Saving for retirement in a 401(k) at work or a traditional individual retirement account (IRA) can help you build wealth for the long term while enjoying some tax advantages. Beginning at age 72, you must take required minimum distributions (RMDs) from those accounts, which means you won’t be able to defer paying taxes on earnings indefinitely. That could mean a sizable tax bill if you’re in a higher tax bracket during retirement. If you’re wondering how to avoid taxes on RMD payouts, there are some strategies you can use to minimize them. A financial advisor can offer significant benefits as you work through the right scenarios that might help avoid taxes in retirement.
What Are Required Minimum Distributions (RMDs)?
Required minimum distributions, or RMDs, are amounts you’re required to withdraw from certain tax-advantaged accounts upon reaching age 72. Those accounts include many popular retirement accounts such as traditional and Roth 401(k)s as well as traditional IRAs.
The amount you have to withdraw as a minimum distribution depends on your account balance, life expectancy, and other factors. The Internal Revenue Service uses a formula to determine how much individual taxpayers are required to withdraw, though it’s up to you to make sure you’re withdrawing the correct amount. Your withdrawals would then be taxed at your ordinary-income tax rate.
Failing to take required minimum distributions on time can be problematic, as it can trigger a large tax bill. The IRS can impose a penalty of 50% of the amount you were required to withdraw if you fail to make your RMDs on schedule. If you’re required to take RMDs then you might be interested in the best strategies to avoid large tax bills, which we highlight below.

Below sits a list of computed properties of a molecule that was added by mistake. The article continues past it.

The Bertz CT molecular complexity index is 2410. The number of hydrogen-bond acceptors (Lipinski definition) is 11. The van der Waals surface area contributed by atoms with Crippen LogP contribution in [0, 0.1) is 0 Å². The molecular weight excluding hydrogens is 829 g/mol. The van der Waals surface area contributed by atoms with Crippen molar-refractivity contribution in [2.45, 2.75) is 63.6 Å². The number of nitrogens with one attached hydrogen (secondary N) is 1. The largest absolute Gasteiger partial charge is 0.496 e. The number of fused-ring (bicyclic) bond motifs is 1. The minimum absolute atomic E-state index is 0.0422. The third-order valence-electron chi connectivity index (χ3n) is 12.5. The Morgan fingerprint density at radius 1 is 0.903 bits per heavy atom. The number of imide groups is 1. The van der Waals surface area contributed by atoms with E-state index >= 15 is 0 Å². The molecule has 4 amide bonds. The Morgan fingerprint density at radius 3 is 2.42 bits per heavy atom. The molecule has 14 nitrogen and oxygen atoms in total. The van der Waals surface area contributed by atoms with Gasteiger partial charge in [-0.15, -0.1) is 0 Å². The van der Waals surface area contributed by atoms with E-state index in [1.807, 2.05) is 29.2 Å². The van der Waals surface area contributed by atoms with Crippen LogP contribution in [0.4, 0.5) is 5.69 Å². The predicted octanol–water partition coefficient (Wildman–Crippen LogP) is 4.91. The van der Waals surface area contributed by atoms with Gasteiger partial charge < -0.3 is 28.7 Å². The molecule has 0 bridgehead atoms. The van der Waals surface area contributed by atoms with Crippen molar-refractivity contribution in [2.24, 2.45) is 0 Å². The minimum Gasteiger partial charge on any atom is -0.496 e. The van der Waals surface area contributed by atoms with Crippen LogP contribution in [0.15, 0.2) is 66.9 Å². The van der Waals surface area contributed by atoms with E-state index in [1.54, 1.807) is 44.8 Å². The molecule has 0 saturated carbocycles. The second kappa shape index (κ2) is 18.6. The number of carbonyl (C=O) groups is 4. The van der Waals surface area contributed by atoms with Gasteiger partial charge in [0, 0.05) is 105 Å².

1. Avoid Taxes on RMDs by Working Longer
One of the simplest ways to defer RMDs and the taxes on those withdrawals is to continue working. If you’re still working at age 72 or beyond and contributing to an employer’s 401(k), the IRS allows you to delay taking RMDs from those accounts.
Unfortunately, this only works for your 401(k) at your current employer. If you have a 401(k) from a previous employer, then the RMD rule would still apply. The same is true for any traditional IRAs that you contribute money to.
Whether it makes sense to continue working to delay RMD taxes depends on a variety of factors, including your health, retirement goals and overall financial situation. If you enjoy your job and have no serious health issues that prevent you from doing it, delaying retirement might make sense for you.
2. Donating to Charity
Another possibility for delaying or minimizing taxes on RMDs is donating some of your distributions to a qualified charity. Qualified charitable distributions, or QCDs, allow you to transfer money from an IRA to an eligible nonprofit organization. These distributions aren’t taxable but they still count toward satisfying your required minimum distributions for the year. You can donate up to $100,000 from your IRA as a QCD to avoid taxes if:
- Your IRA custodian agrees to transfer the funds to your chosen charity on your behalf. (You can’t make the donation directly.)
- You don’t claim that donation as a charitable deduction on your taxes.
If you’re not sure whether a charity is qualified, the IRS has a tool you can use to check its status. Keep in mind that this tax-minimizing tactic only works for IRAs; you can’t use this strategy to donate RMDs from a 401(k).
3. Minimize RMD Taxes With a Roth Conversion